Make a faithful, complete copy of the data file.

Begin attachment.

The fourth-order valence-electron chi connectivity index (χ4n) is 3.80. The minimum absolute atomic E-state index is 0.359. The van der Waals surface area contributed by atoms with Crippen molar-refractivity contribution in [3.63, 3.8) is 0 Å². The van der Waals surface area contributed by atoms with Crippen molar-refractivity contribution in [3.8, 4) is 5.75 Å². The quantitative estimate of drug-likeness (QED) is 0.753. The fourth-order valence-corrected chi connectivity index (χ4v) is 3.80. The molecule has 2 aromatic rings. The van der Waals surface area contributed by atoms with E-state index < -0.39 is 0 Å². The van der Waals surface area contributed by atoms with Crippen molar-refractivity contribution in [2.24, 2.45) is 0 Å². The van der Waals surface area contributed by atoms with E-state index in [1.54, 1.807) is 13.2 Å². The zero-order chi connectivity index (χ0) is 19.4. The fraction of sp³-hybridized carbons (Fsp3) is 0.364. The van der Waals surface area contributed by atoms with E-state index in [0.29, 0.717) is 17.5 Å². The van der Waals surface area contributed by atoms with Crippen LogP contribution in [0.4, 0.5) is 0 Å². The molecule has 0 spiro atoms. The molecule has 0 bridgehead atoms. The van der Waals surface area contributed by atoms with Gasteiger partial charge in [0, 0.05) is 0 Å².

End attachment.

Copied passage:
The fourth-order valence-electron chi connectivity index (χ4n) is 3.80. The minimum absolute atomic E-state index is 0.359. The van der Waals surface area contributed by atoms with Crippen molar-refractivity contribution in [3.63, 3.8) is 0 Å². The van der Waals surface area contributed by atoms with Crippen molar-refractivity contribution in [3.8, 4) is 5.75 Å². The quantitative estimate of drug-likeness (QED) is 0.753. The fourth-order valence-corrected chi connectivity index (χ4v) is 3.80. The molecule has 2 aromatic rings. The van der Waals surface area contributed by atoms with E-state index < -0.39 is 0 Å². The van der Waals surface area contributed by atoms with Crippen molar-refractivity contribution in [2.24, 2.45) is 0 Å². The van der Waals surface area contributed by atoms with E-state index in [1.54, 1.807) is 13.2 Å². The zero-order chi connectivity index (χ0) is 19.4. The fraction of sp³-hybridized carbons (Fsp3) is 0.364. The van der Waals surface area contributed by atoms with E-state index in [0.29, 0.717) is 17.5 Å². The van der Waals surface area contributed by atoms with Crippen LogP contribution in [0.4, 0.5) is 0 Å². The molecule has 0 spiro atoms. The molecule has 0 bridgehead atoms. The van der Waals surface area contributed by atoms with Gasteiger partial charge in [0, 0.05) is 0 Å².